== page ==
Thrilling, gravity-defying acrobatics and dazzling dance routines were how Southeast Minneapolis resident Erdenechimeg “Chimgee” Haltarhuu sought escape from domestic violence in Mongolia.
Haltarhuu, 45, was born in Mongolia, a country where domestic violence is commonplace and resources for survivors are scarce. Her late husband beat her so severely her jaw shattered.
She saw an opportunity to escape when Ringling Brothers Barnum and Bailey Circus chose her to perform with them in America in 1991.
Now, almost 20 years later, Haltarhuu plans to return to her homeland to share her story and offer hope through a series of circus performances and outreach speeches.
“I want to tell women to stand up themselves,” Haltarhuu said. “We are strong. Be yourself; don’t be afraid. It feels good—so awesome.”
Haltarhuu grew up with acrobatics, studying gymnastics and auditioning for the Mongolian State Circus School when she was 16. Out of 550 children auditioning, she was one of eight chosen to study at the school, she said.
Now, she is a head coach at Circus Juventas in St. Paul and beginning to fundraise for her trip back to Mongolia in August.
The main fundraising event will be two performances on April 17 hosted by Circus Juventas. Tentatively, the performances will be at 5:30 and 7 p.m. and all of the ticket proceeds will be going toward the trip.
Haltarhuu plans to travel for one month through the countryside, entertaining villages with circus acts and speaking to the villagers about the issue of domestic violence. She plans to fly into Mongolia’s capital city, Ulaanbaatar, with her family circus, Circus Manduhai. Her son, Tamir; her husband, Eron Woods; Stewart Lippe, a juggler from Florida; two students from Circus Juventas and five or six hired Mongolian performers will also be travelling with her. The group plans to fly into Ulaanbaatar, rent vans and drive deep into the northern rural areas of Hovsgul, which is close to Russia.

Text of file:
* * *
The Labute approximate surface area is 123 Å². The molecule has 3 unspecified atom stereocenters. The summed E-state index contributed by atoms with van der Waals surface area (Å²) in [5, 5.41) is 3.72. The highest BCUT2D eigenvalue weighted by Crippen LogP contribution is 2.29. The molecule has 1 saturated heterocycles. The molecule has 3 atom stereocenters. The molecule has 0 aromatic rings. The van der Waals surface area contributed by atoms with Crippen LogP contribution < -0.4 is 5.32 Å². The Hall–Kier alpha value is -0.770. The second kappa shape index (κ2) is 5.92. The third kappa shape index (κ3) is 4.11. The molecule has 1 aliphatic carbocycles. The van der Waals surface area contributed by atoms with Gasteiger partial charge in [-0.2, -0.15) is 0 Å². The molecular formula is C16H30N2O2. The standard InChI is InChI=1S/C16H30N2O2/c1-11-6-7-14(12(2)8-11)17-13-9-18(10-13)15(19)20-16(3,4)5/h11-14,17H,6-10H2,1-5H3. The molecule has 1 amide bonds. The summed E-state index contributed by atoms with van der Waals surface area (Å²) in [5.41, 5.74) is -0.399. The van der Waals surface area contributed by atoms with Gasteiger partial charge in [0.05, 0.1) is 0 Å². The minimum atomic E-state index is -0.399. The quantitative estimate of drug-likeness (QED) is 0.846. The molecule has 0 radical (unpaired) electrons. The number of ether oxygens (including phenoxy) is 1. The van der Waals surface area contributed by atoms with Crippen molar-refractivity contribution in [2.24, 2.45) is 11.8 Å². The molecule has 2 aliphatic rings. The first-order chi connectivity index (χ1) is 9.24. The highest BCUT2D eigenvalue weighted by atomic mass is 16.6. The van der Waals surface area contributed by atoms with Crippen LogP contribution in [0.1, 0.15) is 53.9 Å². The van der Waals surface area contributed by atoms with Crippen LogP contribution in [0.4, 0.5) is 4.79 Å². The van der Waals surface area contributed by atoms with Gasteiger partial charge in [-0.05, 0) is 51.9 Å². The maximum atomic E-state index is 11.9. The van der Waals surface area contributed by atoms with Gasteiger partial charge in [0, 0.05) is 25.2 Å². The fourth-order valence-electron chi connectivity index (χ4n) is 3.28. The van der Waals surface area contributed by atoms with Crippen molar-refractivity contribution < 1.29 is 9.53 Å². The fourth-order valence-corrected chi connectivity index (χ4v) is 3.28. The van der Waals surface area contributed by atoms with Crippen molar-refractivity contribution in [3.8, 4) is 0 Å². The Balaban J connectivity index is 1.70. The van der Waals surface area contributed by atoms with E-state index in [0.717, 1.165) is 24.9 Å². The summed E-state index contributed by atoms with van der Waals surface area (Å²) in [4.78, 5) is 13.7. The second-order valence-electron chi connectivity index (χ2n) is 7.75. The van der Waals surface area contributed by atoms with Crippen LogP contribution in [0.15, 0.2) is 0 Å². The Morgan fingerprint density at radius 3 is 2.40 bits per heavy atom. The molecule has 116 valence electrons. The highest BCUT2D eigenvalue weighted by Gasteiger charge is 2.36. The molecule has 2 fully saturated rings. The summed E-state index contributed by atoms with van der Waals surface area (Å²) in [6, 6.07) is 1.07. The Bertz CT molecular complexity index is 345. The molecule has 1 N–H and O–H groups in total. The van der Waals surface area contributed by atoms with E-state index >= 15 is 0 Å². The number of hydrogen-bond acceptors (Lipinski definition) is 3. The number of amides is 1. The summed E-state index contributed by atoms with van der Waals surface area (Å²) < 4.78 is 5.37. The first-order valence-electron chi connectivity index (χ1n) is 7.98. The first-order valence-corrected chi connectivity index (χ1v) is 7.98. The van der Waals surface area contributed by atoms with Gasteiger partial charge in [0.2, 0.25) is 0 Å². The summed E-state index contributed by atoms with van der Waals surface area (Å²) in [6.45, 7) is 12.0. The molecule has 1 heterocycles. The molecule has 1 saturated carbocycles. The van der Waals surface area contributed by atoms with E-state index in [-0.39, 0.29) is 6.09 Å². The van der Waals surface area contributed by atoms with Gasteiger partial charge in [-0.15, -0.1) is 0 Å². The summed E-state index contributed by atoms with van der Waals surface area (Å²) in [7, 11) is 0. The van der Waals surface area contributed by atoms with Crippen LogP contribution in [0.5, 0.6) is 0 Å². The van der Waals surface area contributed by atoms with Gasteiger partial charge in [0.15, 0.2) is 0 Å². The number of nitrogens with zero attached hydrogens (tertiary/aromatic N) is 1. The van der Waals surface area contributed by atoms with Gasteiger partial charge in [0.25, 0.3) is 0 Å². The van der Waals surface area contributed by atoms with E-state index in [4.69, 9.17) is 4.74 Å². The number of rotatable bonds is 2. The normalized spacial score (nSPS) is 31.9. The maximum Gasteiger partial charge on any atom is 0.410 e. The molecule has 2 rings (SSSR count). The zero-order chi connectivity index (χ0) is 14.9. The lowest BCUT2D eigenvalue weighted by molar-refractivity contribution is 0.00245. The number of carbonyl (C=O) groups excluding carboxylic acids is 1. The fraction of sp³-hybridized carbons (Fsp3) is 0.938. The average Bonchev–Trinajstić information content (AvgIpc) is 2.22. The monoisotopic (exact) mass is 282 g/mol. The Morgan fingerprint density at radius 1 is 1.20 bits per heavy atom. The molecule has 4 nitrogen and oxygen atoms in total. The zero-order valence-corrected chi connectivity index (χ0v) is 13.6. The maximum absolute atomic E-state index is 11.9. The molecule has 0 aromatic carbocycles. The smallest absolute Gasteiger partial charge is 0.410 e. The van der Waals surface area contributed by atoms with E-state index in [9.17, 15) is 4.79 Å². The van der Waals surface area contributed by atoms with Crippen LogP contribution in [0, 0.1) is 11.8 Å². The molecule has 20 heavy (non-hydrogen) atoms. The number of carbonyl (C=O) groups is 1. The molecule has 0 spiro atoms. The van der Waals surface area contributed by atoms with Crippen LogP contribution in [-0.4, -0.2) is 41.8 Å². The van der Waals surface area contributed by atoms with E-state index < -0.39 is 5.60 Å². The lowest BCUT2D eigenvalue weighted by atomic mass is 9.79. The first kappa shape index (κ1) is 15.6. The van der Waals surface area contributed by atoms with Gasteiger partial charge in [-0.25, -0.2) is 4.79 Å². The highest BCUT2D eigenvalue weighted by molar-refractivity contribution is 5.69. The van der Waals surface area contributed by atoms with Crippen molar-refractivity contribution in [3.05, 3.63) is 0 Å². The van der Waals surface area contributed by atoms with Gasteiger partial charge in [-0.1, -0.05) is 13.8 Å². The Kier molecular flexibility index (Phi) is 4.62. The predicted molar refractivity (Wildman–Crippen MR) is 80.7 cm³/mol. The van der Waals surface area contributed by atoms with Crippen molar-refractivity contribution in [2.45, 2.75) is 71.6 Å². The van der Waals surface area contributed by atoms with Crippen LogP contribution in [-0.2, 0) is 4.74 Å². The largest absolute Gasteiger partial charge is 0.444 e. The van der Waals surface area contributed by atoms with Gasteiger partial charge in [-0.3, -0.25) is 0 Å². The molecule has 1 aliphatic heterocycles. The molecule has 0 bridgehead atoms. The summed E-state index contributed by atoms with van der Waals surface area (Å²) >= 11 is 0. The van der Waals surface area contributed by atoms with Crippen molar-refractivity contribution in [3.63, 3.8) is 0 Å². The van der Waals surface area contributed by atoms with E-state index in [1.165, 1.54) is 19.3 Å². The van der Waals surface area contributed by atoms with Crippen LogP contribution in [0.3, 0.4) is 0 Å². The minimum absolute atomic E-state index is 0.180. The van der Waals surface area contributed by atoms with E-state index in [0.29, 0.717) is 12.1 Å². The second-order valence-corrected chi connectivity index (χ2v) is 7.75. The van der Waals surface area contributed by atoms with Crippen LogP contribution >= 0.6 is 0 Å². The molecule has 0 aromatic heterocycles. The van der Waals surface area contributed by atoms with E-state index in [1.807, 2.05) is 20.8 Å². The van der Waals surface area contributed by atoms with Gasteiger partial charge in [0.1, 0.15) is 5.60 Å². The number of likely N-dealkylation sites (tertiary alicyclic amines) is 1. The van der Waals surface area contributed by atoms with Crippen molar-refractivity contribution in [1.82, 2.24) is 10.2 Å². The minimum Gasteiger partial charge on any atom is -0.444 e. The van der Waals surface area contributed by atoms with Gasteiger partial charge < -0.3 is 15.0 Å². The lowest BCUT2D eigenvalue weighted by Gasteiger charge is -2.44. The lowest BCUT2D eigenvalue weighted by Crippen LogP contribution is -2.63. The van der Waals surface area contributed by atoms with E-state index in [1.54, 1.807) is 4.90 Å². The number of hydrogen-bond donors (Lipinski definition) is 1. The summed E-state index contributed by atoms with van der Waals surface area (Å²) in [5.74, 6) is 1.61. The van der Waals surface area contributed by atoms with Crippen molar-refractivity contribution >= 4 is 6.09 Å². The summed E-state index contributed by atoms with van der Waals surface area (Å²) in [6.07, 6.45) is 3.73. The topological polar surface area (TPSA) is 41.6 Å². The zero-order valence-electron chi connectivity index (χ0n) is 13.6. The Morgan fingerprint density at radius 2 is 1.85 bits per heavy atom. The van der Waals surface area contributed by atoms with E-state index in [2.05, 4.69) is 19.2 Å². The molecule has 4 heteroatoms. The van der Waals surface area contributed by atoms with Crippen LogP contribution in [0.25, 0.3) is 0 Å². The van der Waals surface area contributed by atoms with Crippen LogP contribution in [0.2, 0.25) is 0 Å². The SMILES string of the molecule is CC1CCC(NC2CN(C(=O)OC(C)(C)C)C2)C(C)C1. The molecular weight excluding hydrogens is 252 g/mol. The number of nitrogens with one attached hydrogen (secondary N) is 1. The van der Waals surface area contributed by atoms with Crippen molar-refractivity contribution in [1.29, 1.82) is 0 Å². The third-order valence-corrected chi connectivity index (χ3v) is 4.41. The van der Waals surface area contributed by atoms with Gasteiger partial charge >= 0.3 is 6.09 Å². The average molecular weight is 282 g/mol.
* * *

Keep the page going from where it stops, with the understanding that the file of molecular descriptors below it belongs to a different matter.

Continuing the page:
Marissa Dorschner, a student coach at Circus Juventas, plans to travel with Haltarhuu in August. The first week will be spent mostly being tourists in Ulaanbaatar and the next weeks will be spent travelling, performing, and spreading awareness of the issue, Dorschner said.
“It’s really important to reach out, give access,” Dorschner, 22, said.
With each performance, Haltarhuu plans to take time to address the issue of domestic violence, aiming to change cultural acceptance and reach out to the nomadic herders. She has been coordinating with the National Center Against Violence, one of Mongolia’s primary outreach centers.
Mongolian women have few resources to turn to because the law against abuse is newly established, Haltarhuu said. Women used to have to pay money if they called the police and their husbands were put in jail, she said. While there are some shelters, women in rural areas have little access to them.
“Try to get change so that the shelters aren’t necessary,” Woods, 40, said, explaining that the ultimate goal of Haltarhuu’s mission is to eradicate domestic violence in Mongolia.
Haltarhuu hopes that this trip will be a springboard for more trips to come in the future. She wants to go every year for a short time and travel throughout the entire country spreading her message, she said.
Though she is excited about the trip, she is concerned that some people won’t like to hear what she has to say. If she raises enough money, she said she would like to hire a police officer or other security escort.
Haltarhuu needs a minimum of $50,000 for the trip, she said. She has been considering taking a trip like this for years, but after paying for her son’s college education, dental surgery to fix her jaw and other expenses, she is just now getting on track to take the trip she has spent so long talking about.
“Its something she feels strongly about,” Woods said. “She needs to do it.”
“My dream is going to happen,” Haltarhuu said. “It’s going to happen.”